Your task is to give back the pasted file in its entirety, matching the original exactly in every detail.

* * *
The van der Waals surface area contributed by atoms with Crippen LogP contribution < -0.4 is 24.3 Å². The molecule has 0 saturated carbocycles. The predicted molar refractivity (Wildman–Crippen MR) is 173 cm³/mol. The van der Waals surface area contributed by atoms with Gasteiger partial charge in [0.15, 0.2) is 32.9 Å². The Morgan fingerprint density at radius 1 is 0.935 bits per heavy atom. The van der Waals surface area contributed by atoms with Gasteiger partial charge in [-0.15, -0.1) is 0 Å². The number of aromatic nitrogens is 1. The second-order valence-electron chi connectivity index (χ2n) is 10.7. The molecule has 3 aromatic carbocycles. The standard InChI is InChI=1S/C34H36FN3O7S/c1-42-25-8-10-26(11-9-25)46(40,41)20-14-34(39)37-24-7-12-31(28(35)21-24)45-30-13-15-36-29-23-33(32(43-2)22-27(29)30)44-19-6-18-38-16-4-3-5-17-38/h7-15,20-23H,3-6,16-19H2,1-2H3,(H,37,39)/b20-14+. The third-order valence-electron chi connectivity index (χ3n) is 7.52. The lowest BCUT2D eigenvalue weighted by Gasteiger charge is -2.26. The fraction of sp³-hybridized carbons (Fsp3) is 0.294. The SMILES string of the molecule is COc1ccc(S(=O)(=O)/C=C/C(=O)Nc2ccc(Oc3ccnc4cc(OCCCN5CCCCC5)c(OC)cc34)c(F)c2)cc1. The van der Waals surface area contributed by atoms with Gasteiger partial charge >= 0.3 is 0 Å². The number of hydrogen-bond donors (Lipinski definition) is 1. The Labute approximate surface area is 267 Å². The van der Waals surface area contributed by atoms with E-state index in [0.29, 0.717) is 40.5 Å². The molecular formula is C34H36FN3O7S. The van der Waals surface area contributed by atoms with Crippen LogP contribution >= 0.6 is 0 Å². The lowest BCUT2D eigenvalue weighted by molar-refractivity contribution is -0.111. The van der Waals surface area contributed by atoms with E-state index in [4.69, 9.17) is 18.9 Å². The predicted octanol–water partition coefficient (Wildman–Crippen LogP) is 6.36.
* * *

The van der Waals surface area contributed by atoms with Crippen LogP contribution < -0.4 is 24.3 Å². The molecule has 0 saturated carbocycles. The predicted molar refractivity (Wildman–Crippen MR) is 173 cm³/mol. The van der Waals surface area contributed by atoms with Gasteiger partial charge in [0.15, 0.2) is 32.9 Å². The Morgan fingerprint density at radius 1 is 0.935 bits per heavy atom. The van der Waals surface area contributed by atoms with Gasteiger partial charge in [-0.15, -0.1) is 0 Å². The number of aromatic nitrogens is 1. The second-order valence-electron chi connectivity index (χ2n) is 10.7. The molecule has 3 aromatic carbocycles. The standard InChI is InChI=1S/C34H36FN3O7S/c1-42-25-8-10-26(11-9-25)46(40,41)20-14-34(39)37-24-7-12-31(28(35)21-24)45-30-13-15-36-29-23-33(32(43-2)22-27(29)30)44-19-6-18-38-16-4-3-5-17-38/h7-15,20-23H,3-6,16-19H2,1-2H3,(H,37,39)/b20-14+. The third-order valence-electron chi connectivity index (χ3n) is 7.52. The lowest BCUT2D eigenvalue weighted by Gasteiger charge is -2.26. The fraction of sp³-hybridized carbons (Fsp3) is 0.294. The SMILES string of the molecule is COc1ccc(S(=O)(=O)/C=C/C(=O)Nc2ccc(Oc3ccnc4cc(OCCCN5CCCCC5)c(OC)cc34)c(F)c2)cc1. The van der Waals surface area contributed by atoms with Gasteiger partial charge >= 0.3 is 0 Å². The number of hydrogen-bond donors (Lipinski definition) is 1. The Labute approximate surface area is 267 Å². The van der Waals surface area contributed by atoms with E-state index in [0.29, 0.717) is 40.5 Å². The molecular formula is C34H36FN3O7S. The van der Waals surface area contributed by atoms with Crippen LogP contribution >= 0.6 is 0 Å². The lowest BCUT2D eigenvalue weighted by molar-refractivity contribution is -0.111. The van der Waals surface area contributed by atoms with E-state index in [4.69, 9.17) is 18.9 Å². The predicted octanol–water partition coefficient (Wildman–Crippen LogP) is 6.36.